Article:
The doctoral degree programs in Higher Education at the University of North Texas provide you with the valuable opportunity to acquire knowledge about research and theory as well as conduct and evaluate research applicable to higher education.
If youre interested in scholarly research, exploration and teaching higher education, the Doctor of Philosophy degree is for you. This degree will provide you with a career as a professor or an applied researcher and prepare you for senior leadership positions in higher learning institutions, statewide higher education coordinating agencies, medical centers and government agencies.
The Doctor of Education degree is for students interested in applying theory and research to higher education. This degree qualifies you for a staff position or an administrative position at the middle-management or senior level in a college, a university or a state or regional higher education coordinating, accrediting or governing agency. It also prepares you for positions in student affairs, administrative and business affairs or development/advancement areas in higher education.
Our faculty members have published more than two dozen books, monographs and book chapters and more than 100 refereed journal articles. Their research areas include leadership in higher education, higher education policy and finance, access and equity, institutional effectiveness, professoriate, student affairs and student development. Our faculty have:
The program is a member of the Carnegie Project on the Education Doctorate (CPED). CPED is a consortium of colleges and schools that aims to improve the quality of the doctorate in education.
The Bill J. Priest Center for Community College Education supports research in the community college field and prepares students for leadership positions in community colleges. The center also houses the Council for the Study of Community Colleges.
The Higher Education Development Initiative explores the impact of trends and legislation on higher education domestically and internationally. Participants pursue collaboration in research and higher education development in underserved regions and countries with other governmental and private agencies.
The programs' admissions committee uses a holistic review process and considers the following criteria:
Admission to the doctoral programs requires applying to the Toulouse Graduate School® and completing the higher education program application materials. The graduate school's specific admission requirements are outlined in the catalog or on the graduate school website.
The recommendation forms are available from the program office and, when completed, should be sent to:
UNT Higher Education Program
c/o Doctoral Admissions Coordinator
1155 Union Circle #310829
Denton, TX 76203-5017
International applicants must provide proof of English language proficiency, if English isn't your native language. For more information about international admissions, visit the Division of International Affairs website.
After faculty members have reviewed these materials through a holistic process, you may be invited for an interview.
Students can apply to either the Ed.D. or Ph.D. program. Applications for the doctoral programs are reviewed twice each academic year. The deadlines are:
March 1 for fall enrollment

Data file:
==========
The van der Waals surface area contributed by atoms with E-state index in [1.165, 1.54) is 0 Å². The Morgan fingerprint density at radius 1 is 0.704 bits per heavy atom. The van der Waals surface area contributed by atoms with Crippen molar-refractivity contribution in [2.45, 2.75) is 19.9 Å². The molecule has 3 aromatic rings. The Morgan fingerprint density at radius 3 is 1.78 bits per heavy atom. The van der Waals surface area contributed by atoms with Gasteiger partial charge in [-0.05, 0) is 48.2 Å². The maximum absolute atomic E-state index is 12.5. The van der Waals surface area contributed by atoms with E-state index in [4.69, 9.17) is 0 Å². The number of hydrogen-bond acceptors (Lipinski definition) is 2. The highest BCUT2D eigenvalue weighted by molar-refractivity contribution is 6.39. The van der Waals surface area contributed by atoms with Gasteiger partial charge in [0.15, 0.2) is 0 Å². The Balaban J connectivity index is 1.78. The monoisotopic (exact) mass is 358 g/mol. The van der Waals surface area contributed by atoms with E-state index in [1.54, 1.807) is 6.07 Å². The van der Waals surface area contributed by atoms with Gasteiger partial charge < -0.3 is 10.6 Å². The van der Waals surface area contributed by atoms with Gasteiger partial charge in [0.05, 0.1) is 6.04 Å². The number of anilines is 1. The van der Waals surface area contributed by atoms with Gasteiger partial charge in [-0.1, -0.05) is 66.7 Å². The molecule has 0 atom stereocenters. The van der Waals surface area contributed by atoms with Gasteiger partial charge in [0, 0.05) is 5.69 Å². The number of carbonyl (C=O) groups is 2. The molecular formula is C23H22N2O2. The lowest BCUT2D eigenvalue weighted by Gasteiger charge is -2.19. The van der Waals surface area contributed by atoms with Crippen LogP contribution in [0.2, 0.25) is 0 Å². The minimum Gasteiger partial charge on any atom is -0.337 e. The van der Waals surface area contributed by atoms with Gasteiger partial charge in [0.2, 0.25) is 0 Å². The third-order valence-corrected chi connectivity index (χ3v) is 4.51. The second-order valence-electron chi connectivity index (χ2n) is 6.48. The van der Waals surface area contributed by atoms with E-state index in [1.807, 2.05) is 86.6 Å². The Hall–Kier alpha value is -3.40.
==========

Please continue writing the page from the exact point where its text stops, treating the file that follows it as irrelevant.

Oct. 1 for spring enrollment
After completing the required coursework, you must pass the program's written and oral qualifying exams before beginning your dissertation.
Our department, the College of Education and the graduate school fund several scholarships to help you pursue your graduate education. Some graduate and research assistant positions also are available. For more information on scholarships and assistant positions in the Department of Higher Education, visit our website.
Veronica Baldwin (Jones), Associate Professor; Ph.D., Texas A&M University. Men of color in higher education; student activism and engagement; institutional equity and diversity; critical race theory and critical discourse analysis.
V. Barbara Bush, Associate Professor and Program Coordinator; Ph.D., Claremont Graduate University. Leadership; racial and ethnic diversity; women in higher education; student development; management; student affairs.
Clifford P. Harbour, Professor; Ed.D., North Carolina State University; J.D., Ohio Northern University. Community colleges; higher education law; institutional mission and normative vision.
Barrett Taylor, Associate Professor; Ph.D., University of Georgia. Higher education policy and finance; organizational theory; sociology and higher education.
Uyen Tran-Parsons, Senior Lecturer and Master's Program Coordinator; Ph.D., Texas Tech University. Diversity and inclusion; student affairs; retention of underrepresented populations.
Gwenn Pasco, Senior Assistant Dean for the College of Education; Ed.D., Columbia University. Student cultures; organization and administration; residence life; student affairs administration; retention and academic effectiveness.
Jason Simon, Associate Vice Provost for Institutional Research & Effectiveness; Ph.D., University of North Texas. Institutional research; institutional effectiveness; higher education accreditation; alumni relations and fundraising.
Elizabeth With, Vice President for Student Affairs; Ed.D., University of North Texas. Higher education administration with an emphasis on legal issues in higher education.
David F. Wolf, Vice President for University Advancement; Ph.D., University of North Texas. Resource development in higher education; university marketing, branding, communications and community relations; university governmental relations; higher education leadership studies and higher education organizational theory.